Gloucester City, NJ was one of the first settlements on the Delaware River. Originally named Fort Nassau, early Dutch settlers transformed the small trading and transportation port into an industrial hub. With industry came investment, entertainment, and fine architecture. In 1869, Gloucester City dedicated a new City Hall, which stood for 70 years until it was demolished in 1939 to pave the way for the current city hall (now the Police Administration Building) that was built in the 1940s.
Flash forward another 70 years,and Gloucester City’s new City Hall was in need of repair: its two weather-worn cupolas were in danger, nearly deteriorated past the point of recovery. As members of the local historical commission, Bellweather Construction worked with the city to save the two cupolas rather than replace them with vinyl, pre-fabricated ones.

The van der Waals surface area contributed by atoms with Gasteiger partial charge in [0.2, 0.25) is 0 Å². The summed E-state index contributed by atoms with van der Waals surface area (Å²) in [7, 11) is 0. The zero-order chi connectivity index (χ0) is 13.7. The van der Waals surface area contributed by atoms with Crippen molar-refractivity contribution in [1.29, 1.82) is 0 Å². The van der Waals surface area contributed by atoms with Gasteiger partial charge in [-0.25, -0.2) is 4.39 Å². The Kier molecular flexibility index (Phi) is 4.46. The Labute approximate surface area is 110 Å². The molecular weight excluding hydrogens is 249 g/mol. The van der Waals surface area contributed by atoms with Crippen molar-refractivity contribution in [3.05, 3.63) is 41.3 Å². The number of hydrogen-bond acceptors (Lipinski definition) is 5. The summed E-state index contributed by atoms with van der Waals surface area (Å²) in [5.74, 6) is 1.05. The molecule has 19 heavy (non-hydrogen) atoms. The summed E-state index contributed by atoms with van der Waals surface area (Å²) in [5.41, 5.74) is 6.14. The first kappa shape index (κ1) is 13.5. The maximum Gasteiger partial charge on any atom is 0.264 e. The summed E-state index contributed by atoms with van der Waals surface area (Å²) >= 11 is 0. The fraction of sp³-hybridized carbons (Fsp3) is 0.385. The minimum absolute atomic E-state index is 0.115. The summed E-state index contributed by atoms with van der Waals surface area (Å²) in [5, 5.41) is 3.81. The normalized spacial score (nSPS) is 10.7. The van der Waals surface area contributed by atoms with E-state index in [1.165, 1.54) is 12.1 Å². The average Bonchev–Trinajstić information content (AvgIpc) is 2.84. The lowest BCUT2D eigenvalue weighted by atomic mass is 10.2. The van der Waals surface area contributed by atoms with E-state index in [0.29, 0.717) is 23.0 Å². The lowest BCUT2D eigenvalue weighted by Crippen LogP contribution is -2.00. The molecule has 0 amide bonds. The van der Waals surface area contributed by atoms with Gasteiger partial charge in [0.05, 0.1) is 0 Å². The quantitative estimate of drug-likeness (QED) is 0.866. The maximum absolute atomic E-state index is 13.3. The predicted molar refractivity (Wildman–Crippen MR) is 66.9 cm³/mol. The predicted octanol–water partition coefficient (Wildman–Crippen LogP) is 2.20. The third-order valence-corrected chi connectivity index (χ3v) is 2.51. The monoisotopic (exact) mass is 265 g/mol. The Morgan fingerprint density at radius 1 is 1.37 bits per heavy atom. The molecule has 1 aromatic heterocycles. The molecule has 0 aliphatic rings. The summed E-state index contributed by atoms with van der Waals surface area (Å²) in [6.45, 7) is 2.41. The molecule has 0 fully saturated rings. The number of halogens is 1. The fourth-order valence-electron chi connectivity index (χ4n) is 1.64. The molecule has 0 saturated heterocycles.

Structurally, the cupolas were sound. We inspected the structure from the attic and both cupolas were well built. However, the exterior cladding was deteriorated. We used a penetrating liquid epoxy to stave off wood decay in the worst areas. The epoxy solidified the severely rotted wood, even in the dry, friable areas. The cupolas were finished with a durable butyl caulk, oil based primer, and two coats of Sherwin-Williams “Duration” exterior finish paint.
Now, “like new,” the cupolas atop Gloucester City Hall are a reminder of the city’s past as the county seat of Old Gloucester County and its growth from a fishing community to a global port city.
*Historic photos courtesy of “Images of America: Gloucester City,” by Gabriel and Adrienne Parent with the Gloucester City Historical Society.